“The movement on all these faults has to add up to the plate boundary rate,” Lienkaemper says. “The Pacific Plate is having its way with the North American Plate and each fault has an assumed slip rate. But the locked patches are resisting.”
Scientists have determined how often the faults have ruptured by digging trenches in the fault zones and cataloguing the size and timing of each historical event. Take the Hayward Fault, for example. A section ruptured in 1868, producing a magnitude 6.8 earthquake. Trenching studies have shown that section ruptures roughly every 160 years.
Lienkaemper and his colleagues have estimated the size of the next earthquake on the three segments that are near to or have exceeded their average recurrence time: the Hayward, a magnitude 6.8, the Rodgers Creek, 7.1 and the Green Valley, 7.1. For comparison, the Loma Prieta earthquake, which badly shook the Bay Area 25 years ago this month, leading to 63 deaths, was a magnitude 6.9.
No one knows exactly why certain sections of the fault lock up. It’s possible that bumps and crevices on the surfaces that need to slide by one another jam it up, says Arthur Lerner-Lam, a research professor and deputy director of Columbia University’s Lamont Doherty Earth Observatory, who was not involved with the study. “A lot has to do with whether there are bends in the fault trace” — zigs and zags that can hang the fault up until enough pressure builds to break through.
Experts say they hope the new study will energize individuals, governments and businesses to retrofit older structures to make them safer. Homes, for example, should be bolted to their foundations. Structures made from rigid substances like brick or concrete need to be reinforced.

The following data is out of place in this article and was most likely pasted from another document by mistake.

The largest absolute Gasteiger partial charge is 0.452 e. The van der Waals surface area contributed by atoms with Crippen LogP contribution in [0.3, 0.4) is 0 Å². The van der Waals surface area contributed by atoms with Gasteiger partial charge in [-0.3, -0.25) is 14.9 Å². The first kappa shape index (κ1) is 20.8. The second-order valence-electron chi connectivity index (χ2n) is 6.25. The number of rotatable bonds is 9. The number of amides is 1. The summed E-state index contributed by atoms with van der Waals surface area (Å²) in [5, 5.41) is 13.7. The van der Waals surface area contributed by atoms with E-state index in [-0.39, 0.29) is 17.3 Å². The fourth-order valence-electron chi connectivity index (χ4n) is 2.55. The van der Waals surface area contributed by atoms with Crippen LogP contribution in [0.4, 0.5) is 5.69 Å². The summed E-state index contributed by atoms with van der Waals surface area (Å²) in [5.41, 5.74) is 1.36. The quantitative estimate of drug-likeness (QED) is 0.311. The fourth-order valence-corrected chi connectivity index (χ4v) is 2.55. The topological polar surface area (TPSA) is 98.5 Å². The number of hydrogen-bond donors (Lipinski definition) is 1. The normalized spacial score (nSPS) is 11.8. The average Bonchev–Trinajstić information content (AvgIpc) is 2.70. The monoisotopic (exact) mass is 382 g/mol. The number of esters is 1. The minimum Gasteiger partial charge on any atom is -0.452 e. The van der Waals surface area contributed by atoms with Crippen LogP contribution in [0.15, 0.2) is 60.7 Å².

“What [these researchers] find is that four faults are loaded to near failure,” says Ralph Archuleta, professor emeritus at the University of California, Santa Barbara. “What this tells you is that within your lifetime there is a high likelihood that you will experience a significant earthquake with shaking as violent as in Napa and perhaps more violent if one of these goes. And the duration of strong shaking will be longer.”
That’s because a longer length of fault will be “unzipped,” Archuleta says. The larger the area that slips in an earthquake, the longer the time it will generate seismic waves that rattle and roar through and across the ground.
“The purpose [of a study like this] is to further reinforce the notion that California is earthquake country,” Lerner-Lam says. “And proper precautions should be made for an eventual earthquake.”
But Archuleta worries that people will still ignore the new warning because of the forecast's long-range nature — 30 years — and procrastinate on the upgrades needed to make their homes more earthquake resilient.
People need to realize that this doesn’t mean you’re safe for 30 years, he says. “What they need to think about is that it could happen tomorrow or a week from tomorrow,” he explains. “We don’t know when, but we do know that inevitably there will be an earthquake.”